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What was lost when covid forced addiction support groups online — and what was gained

Dillon McClernon

Authored by Dillon McClernon

The explosion of virtual support group meetings mirrors the rapid shift to telehealth services among providers who work with those suffering from substance-use disorders. The change, which has been widely adopted by many mental health professionals, has given experts hope of reaching the roughly 90 percent of people who are not getting treatment even though they may meet the diagnostic criteria for substance-use disorder, said Deni Carise, chief science officer of Recovery Centers of America.

“This is our opportunity not just to make getting treatment easier for people, more frequent for people, more confidential, but also a time when we can reach that 90 percent of people,” Carise said.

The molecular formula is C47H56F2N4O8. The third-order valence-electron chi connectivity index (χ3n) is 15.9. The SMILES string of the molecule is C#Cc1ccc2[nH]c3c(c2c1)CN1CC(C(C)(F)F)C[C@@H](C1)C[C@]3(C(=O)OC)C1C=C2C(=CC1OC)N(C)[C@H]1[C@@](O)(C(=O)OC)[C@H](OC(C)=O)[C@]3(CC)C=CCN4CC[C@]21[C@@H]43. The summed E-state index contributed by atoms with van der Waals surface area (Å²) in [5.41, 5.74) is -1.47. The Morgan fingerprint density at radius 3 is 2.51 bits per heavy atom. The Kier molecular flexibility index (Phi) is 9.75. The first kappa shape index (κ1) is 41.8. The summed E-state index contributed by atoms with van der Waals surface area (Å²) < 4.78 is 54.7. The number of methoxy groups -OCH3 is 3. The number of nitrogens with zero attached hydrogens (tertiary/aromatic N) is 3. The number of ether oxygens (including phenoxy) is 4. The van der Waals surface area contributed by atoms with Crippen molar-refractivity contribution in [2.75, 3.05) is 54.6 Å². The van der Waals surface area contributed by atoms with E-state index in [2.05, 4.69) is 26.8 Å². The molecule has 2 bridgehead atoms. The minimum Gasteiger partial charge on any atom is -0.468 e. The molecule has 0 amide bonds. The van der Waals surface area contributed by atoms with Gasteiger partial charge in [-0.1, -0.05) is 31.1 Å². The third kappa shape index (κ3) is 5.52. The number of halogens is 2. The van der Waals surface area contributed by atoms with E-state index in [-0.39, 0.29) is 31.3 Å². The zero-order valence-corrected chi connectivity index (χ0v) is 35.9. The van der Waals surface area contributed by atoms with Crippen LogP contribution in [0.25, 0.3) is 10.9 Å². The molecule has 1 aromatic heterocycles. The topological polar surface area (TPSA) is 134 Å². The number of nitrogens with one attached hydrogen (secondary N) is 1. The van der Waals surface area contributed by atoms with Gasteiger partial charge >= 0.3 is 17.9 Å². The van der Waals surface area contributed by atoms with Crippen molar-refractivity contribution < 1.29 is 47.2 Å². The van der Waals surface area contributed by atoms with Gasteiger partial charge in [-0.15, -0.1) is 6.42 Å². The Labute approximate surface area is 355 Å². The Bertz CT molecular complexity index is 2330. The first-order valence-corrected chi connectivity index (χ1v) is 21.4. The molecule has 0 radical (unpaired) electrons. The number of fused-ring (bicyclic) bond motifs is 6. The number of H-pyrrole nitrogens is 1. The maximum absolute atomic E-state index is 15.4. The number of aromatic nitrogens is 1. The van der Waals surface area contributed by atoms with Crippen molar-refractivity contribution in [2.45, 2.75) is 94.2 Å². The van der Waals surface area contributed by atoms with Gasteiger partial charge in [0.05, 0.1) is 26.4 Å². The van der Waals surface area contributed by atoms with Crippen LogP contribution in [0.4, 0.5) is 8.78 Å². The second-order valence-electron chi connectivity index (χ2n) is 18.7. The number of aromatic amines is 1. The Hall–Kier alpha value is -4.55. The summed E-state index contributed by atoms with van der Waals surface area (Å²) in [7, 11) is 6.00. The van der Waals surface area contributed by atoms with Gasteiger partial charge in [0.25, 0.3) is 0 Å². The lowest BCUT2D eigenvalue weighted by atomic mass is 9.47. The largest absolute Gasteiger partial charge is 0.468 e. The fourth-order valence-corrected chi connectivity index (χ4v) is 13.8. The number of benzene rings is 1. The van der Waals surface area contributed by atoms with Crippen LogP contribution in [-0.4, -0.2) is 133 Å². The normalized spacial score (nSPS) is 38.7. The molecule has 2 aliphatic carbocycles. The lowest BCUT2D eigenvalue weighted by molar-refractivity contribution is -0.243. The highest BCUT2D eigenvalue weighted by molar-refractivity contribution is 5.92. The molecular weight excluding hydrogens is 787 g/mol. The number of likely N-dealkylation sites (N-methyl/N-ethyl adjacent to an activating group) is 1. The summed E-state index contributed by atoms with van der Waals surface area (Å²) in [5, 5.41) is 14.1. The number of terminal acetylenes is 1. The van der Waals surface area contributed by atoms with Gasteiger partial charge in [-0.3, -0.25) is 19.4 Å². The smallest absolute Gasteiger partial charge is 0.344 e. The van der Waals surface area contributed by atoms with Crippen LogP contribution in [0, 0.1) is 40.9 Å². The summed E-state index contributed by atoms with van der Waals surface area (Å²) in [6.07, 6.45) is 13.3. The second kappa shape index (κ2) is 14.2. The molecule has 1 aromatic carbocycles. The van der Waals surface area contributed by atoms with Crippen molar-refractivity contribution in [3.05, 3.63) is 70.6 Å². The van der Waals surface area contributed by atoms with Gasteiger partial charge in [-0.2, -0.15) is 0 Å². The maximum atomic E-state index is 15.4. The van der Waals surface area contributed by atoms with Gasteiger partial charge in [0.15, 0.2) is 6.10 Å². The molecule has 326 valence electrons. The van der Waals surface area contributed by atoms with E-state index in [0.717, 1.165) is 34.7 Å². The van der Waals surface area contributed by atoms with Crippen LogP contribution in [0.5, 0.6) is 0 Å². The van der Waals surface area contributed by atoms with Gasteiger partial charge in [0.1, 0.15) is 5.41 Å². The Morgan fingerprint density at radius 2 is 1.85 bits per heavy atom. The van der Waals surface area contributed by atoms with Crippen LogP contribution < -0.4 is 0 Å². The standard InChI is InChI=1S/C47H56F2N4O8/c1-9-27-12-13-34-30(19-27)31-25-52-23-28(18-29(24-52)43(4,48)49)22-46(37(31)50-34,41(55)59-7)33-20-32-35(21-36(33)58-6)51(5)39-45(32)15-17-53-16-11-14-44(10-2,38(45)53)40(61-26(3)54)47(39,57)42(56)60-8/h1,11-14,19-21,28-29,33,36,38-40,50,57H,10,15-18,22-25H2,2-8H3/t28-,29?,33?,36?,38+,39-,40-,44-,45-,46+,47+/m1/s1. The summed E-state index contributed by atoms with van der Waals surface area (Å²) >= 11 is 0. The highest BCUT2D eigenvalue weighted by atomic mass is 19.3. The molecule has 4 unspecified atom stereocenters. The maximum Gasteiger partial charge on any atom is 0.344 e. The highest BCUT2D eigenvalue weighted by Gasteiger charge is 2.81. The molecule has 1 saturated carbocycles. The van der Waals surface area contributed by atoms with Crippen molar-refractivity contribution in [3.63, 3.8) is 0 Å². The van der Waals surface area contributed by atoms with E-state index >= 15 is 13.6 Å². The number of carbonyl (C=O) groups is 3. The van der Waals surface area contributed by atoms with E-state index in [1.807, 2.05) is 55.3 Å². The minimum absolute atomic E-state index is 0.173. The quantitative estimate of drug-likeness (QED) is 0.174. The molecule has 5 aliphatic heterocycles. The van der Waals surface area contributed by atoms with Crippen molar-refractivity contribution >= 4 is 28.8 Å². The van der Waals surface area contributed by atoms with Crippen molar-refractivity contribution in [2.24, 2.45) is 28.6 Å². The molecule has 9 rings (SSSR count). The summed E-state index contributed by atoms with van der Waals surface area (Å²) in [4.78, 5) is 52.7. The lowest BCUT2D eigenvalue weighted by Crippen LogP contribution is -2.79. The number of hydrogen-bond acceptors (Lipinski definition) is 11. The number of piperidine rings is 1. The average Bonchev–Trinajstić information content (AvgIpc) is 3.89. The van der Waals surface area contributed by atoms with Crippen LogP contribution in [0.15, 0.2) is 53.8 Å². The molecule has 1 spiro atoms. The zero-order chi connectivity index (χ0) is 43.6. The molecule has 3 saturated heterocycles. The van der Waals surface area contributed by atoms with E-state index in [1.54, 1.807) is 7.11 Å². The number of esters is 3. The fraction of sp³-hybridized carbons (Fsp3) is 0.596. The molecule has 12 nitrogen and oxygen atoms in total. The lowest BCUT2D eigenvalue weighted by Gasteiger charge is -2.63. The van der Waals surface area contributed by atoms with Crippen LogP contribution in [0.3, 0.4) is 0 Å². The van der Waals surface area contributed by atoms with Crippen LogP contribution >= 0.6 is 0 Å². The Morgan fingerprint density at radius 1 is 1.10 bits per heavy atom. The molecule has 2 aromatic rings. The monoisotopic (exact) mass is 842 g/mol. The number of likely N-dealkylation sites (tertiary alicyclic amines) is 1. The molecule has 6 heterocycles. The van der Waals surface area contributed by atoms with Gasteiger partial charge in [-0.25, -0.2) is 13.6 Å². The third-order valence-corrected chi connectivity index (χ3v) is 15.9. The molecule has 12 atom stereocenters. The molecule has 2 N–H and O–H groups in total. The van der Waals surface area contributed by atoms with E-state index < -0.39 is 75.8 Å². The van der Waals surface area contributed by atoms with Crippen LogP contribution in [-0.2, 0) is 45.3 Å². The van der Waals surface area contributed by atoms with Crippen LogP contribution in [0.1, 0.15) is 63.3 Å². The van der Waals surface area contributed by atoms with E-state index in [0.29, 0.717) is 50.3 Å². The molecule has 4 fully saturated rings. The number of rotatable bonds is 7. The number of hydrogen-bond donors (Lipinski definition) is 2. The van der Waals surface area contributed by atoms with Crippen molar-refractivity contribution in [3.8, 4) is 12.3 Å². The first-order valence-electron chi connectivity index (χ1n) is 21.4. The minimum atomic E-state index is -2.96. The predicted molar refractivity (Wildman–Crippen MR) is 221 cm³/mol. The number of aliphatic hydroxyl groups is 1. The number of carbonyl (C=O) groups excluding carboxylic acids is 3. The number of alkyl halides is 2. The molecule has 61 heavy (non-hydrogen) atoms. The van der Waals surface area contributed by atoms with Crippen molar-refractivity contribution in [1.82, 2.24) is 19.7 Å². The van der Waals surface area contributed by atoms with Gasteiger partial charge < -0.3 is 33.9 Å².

But although it is likely that telehealth will continue to be part of addiction care even after the pandemic, Carise said she anticipates that “a vast majority” of community support groups will resume in-person meetings once it is safe.

“They will do that because that’s what we know has worked for so long,” she said.

Read the full article on What was lost when covid forced addiction support groups online — and what was gained

Authored by

Dillon McClernon

Dillon McClernon

Dillon currently serves as the Senior Director of Sales and Marketing at RCA. After his tenure as Chief Communications Officer and senior advisor to RCA, he opted for a full-time position at RCA where he could build a new team linking sales and marketing to directly impact RCA’s mission of saving 1 million lives.


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